A model-free and multi-modal transport network coding for Australia

A model-free and multi-modal transport network coding for Australia

The project, jointly developed by University of Wollongong (UoW)Queensland University of Technology (QUT)University of South Australia (Uni SA) and the University of Sydney, aims to develop a Model-free Multi-modal Transport Network Coding for Australia. On completion, the project will deliver, through the AURIN Portal, a Single Point of Truth (SPoT) for transport data in operations and planning. This model-free coding standard will allow, for example, direct data feeds into most traffic micro-simulation platforms or the easy development of multi-modal accessibility analytical tools.
Image 3 – Accessibility Analysis

Accessibility Analysis: Information rich data sets for Accessibility Analysis through the AURIN Portal (source: P. Pascal, UOW).


Project Overview

The project focuses on delivering a model-free and multi-modal transport network coding for Australia. The project relies upon pioneering research developed by the Queensland University of Technology in Brisbane. First, the project aims to develop an Application Programming Interface (API) to allow users of the AURIN Portal to access the current stand-alone application, called Jellyfish. Standardised multi-modal transport network datasets will be developed and made available through the AURIN Portal for Brisbane, Adelaide and Sydney metropolitan areas. These data sets rely upon an ontological structure describing physical and functional characteristics of transport networks (road, rail and river).

Each dataset will constitute a Single Point of Truth (SPoT) for transport modelling, operations and planning, manually and programmatically accessible through standardised interfaces. Two examples of application will be developed. The first one will demonstrate the use of standardised data accessible through the AURIN Portal by third-party traffic micro-simulator software. The second one will involve the creation of a multi-modal accessibility analytical tool using standardised data from Brisbane, Adelaide and Sydney metropolitan areas.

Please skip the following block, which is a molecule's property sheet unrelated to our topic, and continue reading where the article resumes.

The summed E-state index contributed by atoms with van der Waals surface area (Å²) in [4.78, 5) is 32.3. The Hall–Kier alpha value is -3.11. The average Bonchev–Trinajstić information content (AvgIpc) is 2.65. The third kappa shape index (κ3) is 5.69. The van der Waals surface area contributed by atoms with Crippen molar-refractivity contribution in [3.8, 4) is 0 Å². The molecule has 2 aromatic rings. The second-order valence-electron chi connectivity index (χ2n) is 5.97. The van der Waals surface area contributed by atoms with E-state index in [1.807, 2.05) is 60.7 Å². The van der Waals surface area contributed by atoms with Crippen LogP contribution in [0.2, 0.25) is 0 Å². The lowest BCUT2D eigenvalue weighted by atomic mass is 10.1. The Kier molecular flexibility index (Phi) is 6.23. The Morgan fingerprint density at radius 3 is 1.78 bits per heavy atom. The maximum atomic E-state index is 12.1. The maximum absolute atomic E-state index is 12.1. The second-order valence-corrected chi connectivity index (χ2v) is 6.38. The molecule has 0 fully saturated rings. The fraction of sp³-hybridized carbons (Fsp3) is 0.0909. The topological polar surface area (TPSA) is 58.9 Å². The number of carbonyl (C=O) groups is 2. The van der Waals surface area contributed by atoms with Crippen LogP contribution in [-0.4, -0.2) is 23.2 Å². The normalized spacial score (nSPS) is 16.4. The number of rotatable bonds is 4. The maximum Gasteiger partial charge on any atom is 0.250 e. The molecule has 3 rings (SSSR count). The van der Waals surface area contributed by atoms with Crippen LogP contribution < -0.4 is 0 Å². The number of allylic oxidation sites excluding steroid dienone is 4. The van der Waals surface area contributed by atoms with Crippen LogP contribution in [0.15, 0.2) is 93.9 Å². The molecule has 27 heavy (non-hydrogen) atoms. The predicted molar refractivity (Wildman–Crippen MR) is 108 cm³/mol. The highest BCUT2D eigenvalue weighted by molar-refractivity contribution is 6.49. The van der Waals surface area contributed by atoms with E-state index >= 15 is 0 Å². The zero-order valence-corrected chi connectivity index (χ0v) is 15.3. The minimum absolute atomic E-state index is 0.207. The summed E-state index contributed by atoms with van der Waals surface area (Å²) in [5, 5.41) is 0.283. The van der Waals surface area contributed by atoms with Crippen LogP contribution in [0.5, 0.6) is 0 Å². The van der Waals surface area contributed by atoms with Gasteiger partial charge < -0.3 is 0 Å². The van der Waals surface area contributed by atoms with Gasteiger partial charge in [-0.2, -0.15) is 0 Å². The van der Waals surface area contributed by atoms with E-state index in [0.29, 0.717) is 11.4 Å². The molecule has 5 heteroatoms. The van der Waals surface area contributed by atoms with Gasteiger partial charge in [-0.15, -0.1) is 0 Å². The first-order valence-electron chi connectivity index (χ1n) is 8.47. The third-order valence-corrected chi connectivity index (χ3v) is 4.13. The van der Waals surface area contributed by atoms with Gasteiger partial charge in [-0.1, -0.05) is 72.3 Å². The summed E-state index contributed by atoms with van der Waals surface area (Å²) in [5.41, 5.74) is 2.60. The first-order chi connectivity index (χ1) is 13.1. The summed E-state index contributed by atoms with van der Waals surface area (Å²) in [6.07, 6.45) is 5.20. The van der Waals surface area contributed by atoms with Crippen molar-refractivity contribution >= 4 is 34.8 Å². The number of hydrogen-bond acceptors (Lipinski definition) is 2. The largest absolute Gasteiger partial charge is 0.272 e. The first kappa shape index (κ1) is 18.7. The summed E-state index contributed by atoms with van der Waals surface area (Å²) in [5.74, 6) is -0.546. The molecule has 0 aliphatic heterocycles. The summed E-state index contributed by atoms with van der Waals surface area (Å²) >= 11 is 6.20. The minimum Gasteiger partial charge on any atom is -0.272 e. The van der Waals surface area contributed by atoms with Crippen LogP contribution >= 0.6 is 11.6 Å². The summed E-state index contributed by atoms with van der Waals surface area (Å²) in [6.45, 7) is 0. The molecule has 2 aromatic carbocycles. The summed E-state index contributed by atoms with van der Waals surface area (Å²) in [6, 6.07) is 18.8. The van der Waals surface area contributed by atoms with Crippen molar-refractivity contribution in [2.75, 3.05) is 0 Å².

Accessibility does not require a login.  Click on the button below to access it:

Access the tool here » 

Image 2 – Multi-Modal Transportation Network.jpg

Transportation Network: Standardised data feed into third party software (source: M. Miska, QUT)

 


User narratives

The Transport Modeller (also the “Expert User”) is an expert in transport modelling traffic micro-simulation and 4-step equilibrium models. He has his own model and modelling software and requires access to precise descriptions of functional transport networks. He has, however, no time or resources to spend in collecting and manipulating all of the required data to run the model.

Through the AURIN Portal, this user will be able to access standardised, functional transport network data for the CBD’s of Adelaide, Brisbane and Sydney which will fit automatically into most open-source and commercial transport model applications. This user will be able to define their area of interest through the mapping visualisation facilities provided by the portal, feeding into the Jellyfish application which will then return the relevant data for download by the user.

The Urban Planner (also the “Information Consumer”) is a domain expert and requires information that links demographic and transport data within a capital city in order to derive how various socio-demographic groups can access specific access points of interest across Adelaide, Brisbane and Sydney depending on where they live and how long it takes to reach these points by various transport modes.